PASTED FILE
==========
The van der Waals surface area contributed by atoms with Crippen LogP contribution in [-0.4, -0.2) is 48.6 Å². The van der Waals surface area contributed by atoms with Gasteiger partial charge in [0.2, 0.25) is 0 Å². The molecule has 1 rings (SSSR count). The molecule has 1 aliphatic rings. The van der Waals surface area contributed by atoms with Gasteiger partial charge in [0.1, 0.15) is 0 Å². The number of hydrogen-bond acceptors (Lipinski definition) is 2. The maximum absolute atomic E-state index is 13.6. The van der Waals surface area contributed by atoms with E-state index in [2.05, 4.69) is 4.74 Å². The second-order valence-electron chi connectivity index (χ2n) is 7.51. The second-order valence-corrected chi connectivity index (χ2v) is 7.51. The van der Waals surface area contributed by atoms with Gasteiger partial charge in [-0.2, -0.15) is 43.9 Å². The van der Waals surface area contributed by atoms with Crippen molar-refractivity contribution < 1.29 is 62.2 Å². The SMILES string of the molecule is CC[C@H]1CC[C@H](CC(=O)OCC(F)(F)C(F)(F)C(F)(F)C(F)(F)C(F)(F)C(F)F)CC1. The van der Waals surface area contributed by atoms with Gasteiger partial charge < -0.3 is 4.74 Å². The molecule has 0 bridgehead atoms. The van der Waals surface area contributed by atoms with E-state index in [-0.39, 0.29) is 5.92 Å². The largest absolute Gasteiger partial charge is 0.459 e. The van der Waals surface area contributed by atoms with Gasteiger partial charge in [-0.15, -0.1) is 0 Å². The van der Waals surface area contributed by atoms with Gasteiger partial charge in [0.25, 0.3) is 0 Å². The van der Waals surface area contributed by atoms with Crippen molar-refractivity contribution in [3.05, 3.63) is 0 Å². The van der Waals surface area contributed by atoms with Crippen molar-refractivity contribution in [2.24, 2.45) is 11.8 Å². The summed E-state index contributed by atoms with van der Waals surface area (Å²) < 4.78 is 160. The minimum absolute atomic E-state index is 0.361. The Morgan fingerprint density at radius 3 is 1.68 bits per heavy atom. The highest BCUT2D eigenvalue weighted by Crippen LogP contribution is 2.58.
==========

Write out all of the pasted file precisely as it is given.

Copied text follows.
The van der Waals surface area contributed by atoms with Crippen LogP contribution in [-0.4, -0.2) is 48.6 Å². The van der Waals surface area contributed by atoms with Gasteiger partial charge in [0.2, 0.25) is 0 Å². The molecule has 1 rings (SSSR count). The molecule has 1 aliphatic rings. The van der Waals surface area contributed by atoms with Gasteiger partial charge in [0.1, 0.15) is 0 Å². The number of hydrogen-bond acceptors (Lipinski definition) is 2. The maximum absolute atomic E-state index is 13.6. The van der Waals surface area contributed by atoms with E-state index in [2.05, 4.69) is 4.74 Å². The second-order valence-electron chi connectivity index (χ2n) is 7.51. The second-order valence-corrected chi connectivity index (χ2v) is 7.51. The van der Waals surface area contributed by atoms with Gasteiger partial charge in [-0.2, -0.15) is 43.9 Å². The van der Waals surface area contributed by atoms with Crippen molar-refractivity contribution < 1.29 is 62.2 Å². The SMILES string of the molecule is CC[C@H]1CC[C@H](CC(=O)OCC(F)(F)C(F)(F)C(F)(F)C(F)(F)C(F)(F)C(F)F)CC1. The van der Waals surface area contributed by atoms with Gasteiger partial charge < -0.3 is 4.74 Å². The molecule has 0 bridgehead atoms. The van der Waals surface area contributed by atoms with E-state index in [-0.39, 0.29) is 5.92 Å². The largest absolute Gasteiger partial charge is 0.459 e. The van der Waals surface area contributed by atoms with Gasteiger partial charge in [-0.15, -0.1) is 0 Å². The van der Waals surface area contributed by atoms with Gasteiger partial charge in [0.25, 0.3) is 0 Å². The van der Waals surface area contributed by atoms with Crippen molar-refractivity contribution in [3.05, 3.63) is 0 Å². The van der Waals surface area contributed by atoms with Crippen molar-refractivity contribution in [2.24, 2.45) is 11.8 Å². The summed E-state index contributed by atoms with van der Waals surface area (Å²) < 4.78 is 160. The minimum absolute atomic E-state index is 0.361. The Morgan fingerprint density at radius 3 is 1.68 bits per heavy atom. The highest BCUT2D eigenvalue weighted by Crippen LogP contribution is 2.58.